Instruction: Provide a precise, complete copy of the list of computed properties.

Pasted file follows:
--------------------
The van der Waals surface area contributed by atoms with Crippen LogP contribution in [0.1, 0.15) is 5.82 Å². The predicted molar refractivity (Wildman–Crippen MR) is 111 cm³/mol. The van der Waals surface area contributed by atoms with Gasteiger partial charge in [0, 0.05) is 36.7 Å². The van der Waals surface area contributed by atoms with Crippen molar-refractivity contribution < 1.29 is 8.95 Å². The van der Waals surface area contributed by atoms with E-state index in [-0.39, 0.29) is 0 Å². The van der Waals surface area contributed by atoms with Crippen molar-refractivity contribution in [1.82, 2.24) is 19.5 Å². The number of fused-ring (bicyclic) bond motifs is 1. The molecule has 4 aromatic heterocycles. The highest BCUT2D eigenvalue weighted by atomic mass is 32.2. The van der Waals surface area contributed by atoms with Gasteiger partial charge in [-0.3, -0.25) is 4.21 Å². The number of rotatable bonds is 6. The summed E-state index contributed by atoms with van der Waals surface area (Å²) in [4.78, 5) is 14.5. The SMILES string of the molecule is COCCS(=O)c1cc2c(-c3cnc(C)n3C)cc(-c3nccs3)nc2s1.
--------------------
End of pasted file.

The van der Waals surface area contributed by atoms with Crippen LogP contribution in [0.1, 0.15) is 5.82 Å². The predicted molar refractivity (Wildman–Crippen MR) is 111 cm³/mol. The van der Waals surface area contributed by atoms with Gasteiger partial charge in [0, 0.05) is 36.7 Å². The van der Waals surface area contributed by atoms with Crippen molar-refractivity contribution < 1.29 is 8.95 Å². The van der Waals surface area contributed by atoms with E-state index in [-0.39, 0.29) is 0 Å². The van der Waals surface area contributed by atoms with Crippen molar-refractivity contribution in [1.82, 2.24) is 19.5 Å². The number of fused-ring (bicyclic) bond motifs is 1. The molecule has 4 aromatic heterocycles. The highest BCUT2D eigenvalue weighted by atomic mass is 32.2. The van der Waals surface area contributed by atoms with Gasteiger partial charge in [-0.3, -0.25) is 4.21 Å². The number of rotatable bonds is 6. The summed E-state index contributed by atoms with van der Waals surface area (Å²) in [4.78, 5) is 14.5. The SMILES string of the molecule is COCCS(=O)c1cc2c(-c3cnc(C)n3C)cc(-c3nccs3)nc2s1.